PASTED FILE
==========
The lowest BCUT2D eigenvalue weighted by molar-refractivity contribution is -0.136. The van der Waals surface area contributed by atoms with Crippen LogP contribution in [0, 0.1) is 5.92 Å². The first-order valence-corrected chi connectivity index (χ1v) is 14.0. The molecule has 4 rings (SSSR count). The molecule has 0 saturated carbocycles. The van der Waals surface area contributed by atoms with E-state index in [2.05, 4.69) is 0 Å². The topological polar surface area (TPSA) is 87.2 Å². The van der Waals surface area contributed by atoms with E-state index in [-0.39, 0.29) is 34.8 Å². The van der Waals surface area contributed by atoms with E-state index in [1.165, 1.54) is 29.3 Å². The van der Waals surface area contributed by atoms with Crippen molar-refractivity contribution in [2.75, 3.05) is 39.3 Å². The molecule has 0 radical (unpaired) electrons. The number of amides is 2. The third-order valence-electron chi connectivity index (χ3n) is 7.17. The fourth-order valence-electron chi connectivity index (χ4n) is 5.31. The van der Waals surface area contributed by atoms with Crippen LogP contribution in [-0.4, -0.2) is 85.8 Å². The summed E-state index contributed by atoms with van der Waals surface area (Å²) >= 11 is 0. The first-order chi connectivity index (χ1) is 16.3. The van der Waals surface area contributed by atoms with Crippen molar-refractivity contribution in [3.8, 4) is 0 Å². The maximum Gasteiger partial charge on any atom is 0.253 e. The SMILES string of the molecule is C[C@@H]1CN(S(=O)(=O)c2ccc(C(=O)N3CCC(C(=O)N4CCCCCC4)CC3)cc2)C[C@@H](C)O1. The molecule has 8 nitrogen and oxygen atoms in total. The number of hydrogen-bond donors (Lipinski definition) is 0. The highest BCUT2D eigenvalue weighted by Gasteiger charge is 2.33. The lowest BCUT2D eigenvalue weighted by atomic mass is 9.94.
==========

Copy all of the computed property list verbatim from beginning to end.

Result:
The lowest BCUT2D eigenvalue weighted by molar-refractivity contribution is -0.136. The van der Waals surface area contributed by atoms with Crippen LogP contribution in [0, 0.1) is 5.92 Å². The first-order valence-corrected chi connectivity index (χ1v) is 14.0. The molecule has 4 rings (SSSR count). The molecule has 0 saturated carbocycles. The van der Waals surface area contributed by atoms with E-state index in [2.05, 4.69) is 0 Å². The topological polar surface area (TPSA) is 87.2 Å². The van der Waals surface area contributed by atoms with E-state index in [-0.39, 0.29) is 34.8 Å². The van der Waals surface area contributed by atoms with E-state index in [1.165, 1.54) is 29.3 Å². The van der Waals surface area contributed by atoms with Crippen molar-refractivity contribution in [2.75, 3.05) is 39.3 Å². The molecule has 0 radical (unpaired) electrons. The number of amides is 2. The third-order valence-electron chi connectivity index (χ3n) is 7.17. The fourth-order valence-electron chi connectivity index (χ4n) is 5.31. The van der Waals surface area contributed by atoms with Crippen LogP contribution in [-0.4, -0.2) is 85.8 Å². The summed E-state index contributed by atoms with van der Waals surface area (Å²) >= 11 is 0. The first-order chi connectivity index (χ1) is 16.3. The van der Waals surface area contributed by atoms with Crippen molar-refractivity contribution in [3.8, 4) is 0 Å². The maximum Gasteiger partial charge on any atom is 0.253 e. The SMILES string of the molecule is C[C@@H]1CN(S(=O)(=O)c2ccc(C(=O)N3CCC(C(=O)N4CCCCCC4)CC3)cc2)C[C@@H](C)O1. The molecule has 8 nitrogen and oxygen atoms in total. The number of hydrogen-bond donors (Lipinski definition) is 0. The highest BCUT2D eigenvalue weighted by Gasteiger charge is 2.33. The lowest BCUT2D eigenvalue weighted by atomic mass is 9.94.